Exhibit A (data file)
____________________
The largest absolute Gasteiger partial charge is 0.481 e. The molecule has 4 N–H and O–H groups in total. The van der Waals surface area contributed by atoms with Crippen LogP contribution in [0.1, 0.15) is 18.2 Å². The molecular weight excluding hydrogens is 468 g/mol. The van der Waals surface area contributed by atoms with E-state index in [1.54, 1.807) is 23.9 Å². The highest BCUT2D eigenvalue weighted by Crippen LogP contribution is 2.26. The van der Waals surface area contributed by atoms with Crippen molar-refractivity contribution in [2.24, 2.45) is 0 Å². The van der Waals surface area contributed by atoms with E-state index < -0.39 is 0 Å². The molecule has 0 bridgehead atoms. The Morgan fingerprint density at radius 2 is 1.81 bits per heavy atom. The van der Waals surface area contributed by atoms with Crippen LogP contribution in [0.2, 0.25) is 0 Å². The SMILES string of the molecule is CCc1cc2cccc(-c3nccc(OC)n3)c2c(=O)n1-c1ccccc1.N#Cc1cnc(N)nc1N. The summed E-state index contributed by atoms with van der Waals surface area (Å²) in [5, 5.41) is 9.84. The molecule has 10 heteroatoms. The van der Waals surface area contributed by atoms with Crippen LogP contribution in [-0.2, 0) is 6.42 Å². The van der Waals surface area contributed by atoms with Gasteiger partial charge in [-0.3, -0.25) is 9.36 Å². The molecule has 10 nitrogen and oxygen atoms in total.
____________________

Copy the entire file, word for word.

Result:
The largest absolute Gasteiger partial charge is 0.481 e. The molecule has 4 N–H and O–H groups in total. The van der Waals surface area contributed by atoms with Crippen LogP contribution in [0.1, 0.15) is 18.2 Å². The molecular weight excluding hydrogens is 468 g/mol. The van der Waals surface area contributed by atoms with E-state index in [1.54, 1.807) is 23.9 Å². The highest BCUT2D eigenvalue weighted by Crippen LogP contribution is 2.26. The van der Waals surface area contributed by atoms with Crippen molar-refractivity contribution in [2.24, 2.45) is 0 Å². The van der Waals surface area contributed by atoms with E-state index < -0.39 is 0 Å². The molecule has 0 bridgehead atoms. The Morgan fingerprint density at radius 2 is 1.81 bits per heavy atom. The van der Waals surface area contributed by atoms with Crippen LogP contribution in [0.2, 0.25) is 0 Å². The SMILES string of the molecule is CCc1cc2cccc(-c3nccc(OC)n3)c2c(=O)n1-c1ccccc1.N#Cc1cnc(N)nc1N. The summed E-state index contributed by atoms with van der Waals surface area (Å²) in [5, 5.41) is 9.84. The molecule has 10 heteroatoms. The van der Waals surface area contributed by atoms with Crippen LogP contribution in [-0.2, 0) is 6.42 Å². The van der Waals surface area contributed by atoms with Gasteiger partial charge in [-0.3, -0.25) is 9.36 Å². The molecule has 10 nitrogen and oxygen atoms in total.